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Is Guyana edging towards war?

It is starting to look that way

Venezuela has been laying claim to the vast mineral-rich area of jungle west of the Essequibo River, which accounts for about 40% of Guyana’s territory. Earlier this year, Nicolás Maduro extended Venezuela’s maritime claims after Exxon Mobil announced it had made a significant oil discovery in Guyana’s territorial waters.

Then earlier this month, Suriname’s President Desi Bouterse was quoted in the media in his country as saying that the issue regarding the New River Triangle territory, which both countries have been claiming intermittently for decades, was back on the agenda.

Granger said that in order for Guyana to face head on, the claims being invented by Venezuela and Suriname, a plan for total national defense is vital.

The Guyana Defence Force isn’t very intimidating

  • 4 aircraft and helicopters
  • Nothing even close to something that could engaged in air to air combat.
  • Only a couple armoured vehicles
  • The navy is nothing more than few river patrol boats.

According to the CIA Factbook, there is only 1,100 enlisted in the military.  To say it’s inadequate to stop any country from rolling over it, would be an understatement.

Here is the recruiting video.

Guyana has only 1,100 enlisted troops and yet has Special Forces?

It’s lonely being Guyana

From the New York Times

The area’s relative obscurity is not just name-related. With a combined population of less than 1.5 million, the Guyana Three are hardly a hotspot for news. If you know three things about French Guiana, it’s probably these: there’s a pepper (and a Porsche) named after its capital, Cayenne; the notorious French penal colony of Devil’s Island was located off its shore; and it’s the site of the European Space Agency’s spaceport, at Kourou. Suriname? Two things: the Netherlands traded it with the English for New Amsterdam, and it’s the only Dutch-speaking country outside of Europe. Guyana? The Jonestown Massacre of 1978.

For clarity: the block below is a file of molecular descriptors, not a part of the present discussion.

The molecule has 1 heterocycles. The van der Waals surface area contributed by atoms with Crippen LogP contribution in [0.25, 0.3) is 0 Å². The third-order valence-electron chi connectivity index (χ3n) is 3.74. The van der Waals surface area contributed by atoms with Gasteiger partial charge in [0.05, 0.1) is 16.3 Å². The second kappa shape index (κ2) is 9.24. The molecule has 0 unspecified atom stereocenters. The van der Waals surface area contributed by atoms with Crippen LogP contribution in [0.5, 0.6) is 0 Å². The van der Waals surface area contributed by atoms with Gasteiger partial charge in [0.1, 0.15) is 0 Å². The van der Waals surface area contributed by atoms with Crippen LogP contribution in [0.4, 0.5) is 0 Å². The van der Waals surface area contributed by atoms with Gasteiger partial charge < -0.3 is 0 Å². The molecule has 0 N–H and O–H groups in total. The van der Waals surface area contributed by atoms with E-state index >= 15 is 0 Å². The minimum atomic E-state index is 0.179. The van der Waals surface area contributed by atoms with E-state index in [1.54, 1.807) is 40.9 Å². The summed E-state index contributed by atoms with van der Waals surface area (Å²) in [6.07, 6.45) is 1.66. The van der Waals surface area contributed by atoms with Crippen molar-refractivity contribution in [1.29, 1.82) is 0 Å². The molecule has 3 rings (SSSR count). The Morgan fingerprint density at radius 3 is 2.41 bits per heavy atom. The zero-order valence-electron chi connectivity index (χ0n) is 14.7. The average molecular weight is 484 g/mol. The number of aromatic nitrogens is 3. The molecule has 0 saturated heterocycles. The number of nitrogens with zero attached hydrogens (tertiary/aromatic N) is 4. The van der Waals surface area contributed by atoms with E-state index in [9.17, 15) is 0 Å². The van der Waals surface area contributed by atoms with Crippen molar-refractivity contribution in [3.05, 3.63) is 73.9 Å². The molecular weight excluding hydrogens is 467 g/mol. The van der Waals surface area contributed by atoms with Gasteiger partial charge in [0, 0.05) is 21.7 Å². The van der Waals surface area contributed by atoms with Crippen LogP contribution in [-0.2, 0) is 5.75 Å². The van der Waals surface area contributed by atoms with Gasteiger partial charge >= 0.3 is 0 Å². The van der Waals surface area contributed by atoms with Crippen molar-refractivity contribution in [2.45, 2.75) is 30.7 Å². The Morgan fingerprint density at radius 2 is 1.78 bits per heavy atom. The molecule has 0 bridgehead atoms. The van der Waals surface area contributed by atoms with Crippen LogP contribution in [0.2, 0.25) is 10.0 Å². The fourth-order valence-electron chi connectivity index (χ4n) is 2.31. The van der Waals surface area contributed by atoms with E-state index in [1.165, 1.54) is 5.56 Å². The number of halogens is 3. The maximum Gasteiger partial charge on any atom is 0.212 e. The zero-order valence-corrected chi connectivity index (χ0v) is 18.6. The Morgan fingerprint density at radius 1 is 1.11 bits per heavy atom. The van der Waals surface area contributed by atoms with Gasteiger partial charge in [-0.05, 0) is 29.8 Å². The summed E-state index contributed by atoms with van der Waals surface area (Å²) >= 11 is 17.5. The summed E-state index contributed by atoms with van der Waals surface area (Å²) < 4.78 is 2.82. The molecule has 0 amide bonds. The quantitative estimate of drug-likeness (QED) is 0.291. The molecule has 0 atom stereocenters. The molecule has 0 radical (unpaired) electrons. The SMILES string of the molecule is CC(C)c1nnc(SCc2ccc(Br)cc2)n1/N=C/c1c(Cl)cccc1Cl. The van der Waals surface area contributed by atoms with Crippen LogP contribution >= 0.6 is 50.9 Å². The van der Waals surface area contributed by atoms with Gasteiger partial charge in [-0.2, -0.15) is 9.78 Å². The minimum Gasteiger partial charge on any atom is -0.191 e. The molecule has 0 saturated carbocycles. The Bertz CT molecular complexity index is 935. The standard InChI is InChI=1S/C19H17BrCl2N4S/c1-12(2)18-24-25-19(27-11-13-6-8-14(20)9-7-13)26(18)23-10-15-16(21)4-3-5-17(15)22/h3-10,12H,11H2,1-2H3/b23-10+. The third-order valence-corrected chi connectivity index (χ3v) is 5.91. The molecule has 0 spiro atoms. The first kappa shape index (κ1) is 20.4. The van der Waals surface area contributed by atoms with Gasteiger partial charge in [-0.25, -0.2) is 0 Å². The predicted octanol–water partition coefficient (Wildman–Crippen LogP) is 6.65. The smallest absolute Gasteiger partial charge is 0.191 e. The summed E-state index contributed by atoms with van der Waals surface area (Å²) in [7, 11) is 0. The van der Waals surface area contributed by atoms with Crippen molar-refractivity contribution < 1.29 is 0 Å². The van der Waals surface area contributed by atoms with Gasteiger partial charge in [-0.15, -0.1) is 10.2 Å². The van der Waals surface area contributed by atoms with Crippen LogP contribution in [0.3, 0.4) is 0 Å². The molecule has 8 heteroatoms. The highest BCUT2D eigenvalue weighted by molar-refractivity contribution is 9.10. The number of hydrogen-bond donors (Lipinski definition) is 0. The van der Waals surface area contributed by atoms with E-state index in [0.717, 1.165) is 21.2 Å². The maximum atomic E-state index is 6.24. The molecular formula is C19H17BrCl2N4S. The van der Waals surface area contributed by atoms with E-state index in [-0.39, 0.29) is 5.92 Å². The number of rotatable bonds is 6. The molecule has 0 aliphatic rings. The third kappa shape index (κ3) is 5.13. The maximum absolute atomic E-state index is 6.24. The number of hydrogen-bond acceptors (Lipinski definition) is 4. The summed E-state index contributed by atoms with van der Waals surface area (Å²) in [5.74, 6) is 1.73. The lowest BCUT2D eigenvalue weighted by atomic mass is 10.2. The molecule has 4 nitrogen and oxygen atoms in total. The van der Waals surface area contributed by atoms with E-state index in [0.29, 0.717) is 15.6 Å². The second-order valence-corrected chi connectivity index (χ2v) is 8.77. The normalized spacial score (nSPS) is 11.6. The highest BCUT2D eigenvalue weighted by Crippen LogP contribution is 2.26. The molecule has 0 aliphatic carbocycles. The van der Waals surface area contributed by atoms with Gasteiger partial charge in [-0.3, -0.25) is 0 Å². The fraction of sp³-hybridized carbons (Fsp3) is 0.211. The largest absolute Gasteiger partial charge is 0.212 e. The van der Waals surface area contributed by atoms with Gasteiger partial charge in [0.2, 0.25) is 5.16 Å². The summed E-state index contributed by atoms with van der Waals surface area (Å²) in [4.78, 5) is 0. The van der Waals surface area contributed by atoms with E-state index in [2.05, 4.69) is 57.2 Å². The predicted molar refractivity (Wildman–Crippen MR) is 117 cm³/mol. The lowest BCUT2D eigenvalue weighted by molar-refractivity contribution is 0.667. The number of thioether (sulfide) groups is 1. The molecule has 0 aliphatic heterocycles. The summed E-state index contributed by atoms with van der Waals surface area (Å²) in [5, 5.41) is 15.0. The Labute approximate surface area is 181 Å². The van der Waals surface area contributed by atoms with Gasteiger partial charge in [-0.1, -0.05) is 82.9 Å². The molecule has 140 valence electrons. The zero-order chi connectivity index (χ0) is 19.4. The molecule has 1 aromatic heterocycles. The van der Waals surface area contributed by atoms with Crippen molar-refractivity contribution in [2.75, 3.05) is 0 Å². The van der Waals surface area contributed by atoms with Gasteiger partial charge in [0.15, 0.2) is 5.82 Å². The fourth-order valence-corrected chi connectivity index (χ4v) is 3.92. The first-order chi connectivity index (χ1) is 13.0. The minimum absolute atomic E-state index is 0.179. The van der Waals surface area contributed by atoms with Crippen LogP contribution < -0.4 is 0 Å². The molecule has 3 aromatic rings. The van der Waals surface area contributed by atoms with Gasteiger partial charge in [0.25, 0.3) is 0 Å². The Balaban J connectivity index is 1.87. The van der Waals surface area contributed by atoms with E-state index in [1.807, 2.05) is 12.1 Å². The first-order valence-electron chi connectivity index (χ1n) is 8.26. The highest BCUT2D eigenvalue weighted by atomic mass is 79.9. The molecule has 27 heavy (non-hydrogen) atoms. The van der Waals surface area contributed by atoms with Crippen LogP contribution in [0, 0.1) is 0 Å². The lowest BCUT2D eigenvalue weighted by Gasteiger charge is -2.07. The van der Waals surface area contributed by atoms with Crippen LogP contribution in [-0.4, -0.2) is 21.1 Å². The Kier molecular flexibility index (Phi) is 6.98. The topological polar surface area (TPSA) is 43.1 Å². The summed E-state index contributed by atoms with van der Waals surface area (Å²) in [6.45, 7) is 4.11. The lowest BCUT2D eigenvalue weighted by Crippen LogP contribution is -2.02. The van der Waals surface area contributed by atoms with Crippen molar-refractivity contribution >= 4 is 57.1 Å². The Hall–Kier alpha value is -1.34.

But as a set, the three entities are a significant anomaly, and a case study in the way that geology and the environment can combine with geopolitics to shape a region’s history.

Since Belize won independence in 1981, French Guiana is the last territory on the American mainland controlled by a non-American power. But in fact, all three Guyanas are Fremdkörper in Latin America: they are the only territories in the region without either Spanish or Portuguese as a national language. These are coastal countries, culturally closer to the Caribbean.

Moreover, these shores are cut off from the rest of the subcontinent by dense rainforest. And that jungle remains virgin by virtue of the Guyana Shield, a collection of mountain ranges and highlands seemingly designed to conserve the interior’s impenetrability [6]. The shield is best known for its tepuis: enormous mesas that rise dramatically from the jungle canopy and are often home to unique flora and fauna (tepuis feature prominently in Arthur Conan Doyle’s “The Lost World” and, more recently, the animated film “Up.”)

But the ultimate scapegoat for the loneliness of the Guyanas is Pope Alexander VI. It was he who decreed the Papal Line of Demarcation in 1493, dividing the new world between the Spanish and the Portuguese. The line ran halfway between the Portuguese-held Cape Verde Islands and the new Spanish possessions of Cuba and Hispaniola. This border was meant to put an end to the bickering between the two Iberian powers, giving Spain rights to all lands west of the line and Portugal to anything east of it. Divide and conquer, indeed.

It gives you an idea of why Guyana, French Guiana, Suriname, and Venezuela are so isolated from the rest of the world.